College & Workforce Readiness A National Roundup

Philadelphia Will ‘Enrich’ More Students

By Christina A. Samuels — August 30, 2005 1 min read
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The International Baccalaureate program is coming to the Philadelphia public schools.

So are more after-school enrichment programs, Advanced Placement classes on Saturdays, and Algebra 1 for 8th graders.

While the demands of the federal No Child Left Behind Act have some districts fighting to raise the achievement of students who aren’t performing at grade level, the 185,000-student Philadelphia district plans to expand greatly the number of enrichment programs for its students.

By exposing children to such programs when they are young, the hope is that they will be ready to enroll in AP and honors classes by high school.

Currently, about 3,600 high school students in the district, or 6 percent, take such classes. The goal is to increase that to 12,000 by 2008.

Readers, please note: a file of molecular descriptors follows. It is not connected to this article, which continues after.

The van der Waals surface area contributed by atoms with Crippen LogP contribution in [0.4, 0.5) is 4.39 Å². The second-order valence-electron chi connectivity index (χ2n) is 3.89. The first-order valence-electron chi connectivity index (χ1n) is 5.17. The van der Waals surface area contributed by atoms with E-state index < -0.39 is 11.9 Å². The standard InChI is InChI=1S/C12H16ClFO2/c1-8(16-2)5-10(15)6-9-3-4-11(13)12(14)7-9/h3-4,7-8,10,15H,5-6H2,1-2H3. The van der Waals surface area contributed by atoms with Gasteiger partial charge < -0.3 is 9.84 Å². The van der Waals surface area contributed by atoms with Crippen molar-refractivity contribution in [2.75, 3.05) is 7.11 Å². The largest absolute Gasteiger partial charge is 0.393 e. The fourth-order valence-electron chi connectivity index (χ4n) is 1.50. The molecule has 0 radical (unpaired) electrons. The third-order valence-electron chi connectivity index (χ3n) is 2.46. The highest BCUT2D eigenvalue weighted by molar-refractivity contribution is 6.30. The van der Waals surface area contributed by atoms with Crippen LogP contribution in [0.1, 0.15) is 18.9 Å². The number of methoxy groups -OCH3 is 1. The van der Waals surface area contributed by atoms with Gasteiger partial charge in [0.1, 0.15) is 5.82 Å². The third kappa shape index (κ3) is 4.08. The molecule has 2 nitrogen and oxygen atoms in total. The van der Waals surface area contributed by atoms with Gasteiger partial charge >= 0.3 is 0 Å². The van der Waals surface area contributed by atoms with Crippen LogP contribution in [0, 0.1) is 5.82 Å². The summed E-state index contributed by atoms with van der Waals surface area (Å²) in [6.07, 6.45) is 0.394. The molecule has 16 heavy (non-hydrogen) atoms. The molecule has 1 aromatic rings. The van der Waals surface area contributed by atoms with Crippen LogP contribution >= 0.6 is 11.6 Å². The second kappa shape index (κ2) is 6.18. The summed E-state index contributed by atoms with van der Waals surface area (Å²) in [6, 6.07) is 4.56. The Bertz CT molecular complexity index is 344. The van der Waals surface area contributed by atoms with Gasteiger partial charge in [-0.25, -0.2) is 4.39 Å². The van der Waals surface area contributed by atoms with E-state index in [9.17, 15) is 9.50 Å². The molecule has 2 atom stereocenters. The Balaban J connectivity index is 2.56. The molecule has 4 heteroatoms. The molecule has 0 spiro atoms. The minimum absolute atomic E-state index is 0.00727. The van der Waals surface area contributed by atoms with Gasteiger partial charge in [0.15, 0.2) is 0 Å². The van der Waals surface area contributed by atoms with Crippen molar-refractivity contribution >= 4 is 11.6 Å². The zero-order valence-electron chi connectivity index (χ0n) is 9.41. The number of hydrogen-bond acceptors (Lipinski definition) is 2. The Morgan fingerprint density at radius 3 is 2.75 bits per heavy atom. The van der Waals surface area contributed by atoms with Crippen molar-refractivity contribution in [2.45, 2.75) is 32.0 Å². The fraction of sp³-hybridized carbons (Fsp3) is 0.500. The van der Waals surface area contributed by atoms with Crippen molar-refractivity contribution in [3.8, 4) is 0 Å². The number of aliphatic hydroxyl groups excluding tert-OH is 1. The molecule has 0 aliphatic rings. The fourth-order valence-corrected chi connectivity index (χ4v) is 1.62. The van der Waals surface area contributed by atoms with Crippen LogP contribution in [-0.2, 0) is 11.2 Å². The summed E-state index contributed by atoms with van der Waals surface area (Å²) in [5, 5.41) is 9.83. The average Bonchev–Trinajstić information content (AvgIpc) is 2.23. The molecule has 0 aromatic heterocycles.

In a press release, Paul G. Vallas, the district’s chief executive officer, said the school system should be on a par with the enrichment programs offered at its suburban counterparts.

‘Stretch Their Learning’

Philadelphia doesn’t plan to stop with Saturday classes and the International Baccalaureate. Neighborhood school “academies” that would offer Montessori programs and SpringBoard, a rigorous curriculum crafted by the College Board to prepare students for AP tests, are also planned.

Donna J. Benson, the president of the Pennsylvania Association for Gifted Education and a teacher of gifted education in Mechanicsburg, Pa., cheered Philadelphia’s decision, noting that she would like to see enrichment activities during a student’s entire school day.

“I can praise the school district for trying to do as many enrichment activities as they can. I think that’s wonderful,” Ms. Benson said.

Ellen Linky, a longtime Philadelphia school administrator who is heading the district’s newly established office of accelerated learning, said that each of the enrichment programs would be woven throughout the core curriculum that all Philadelphia students must learn.

“What they do is take the core curriculum and stretch it in different ways,” Ms. Linky said. “They are all giving kids the opportunity to stretch their learning.”

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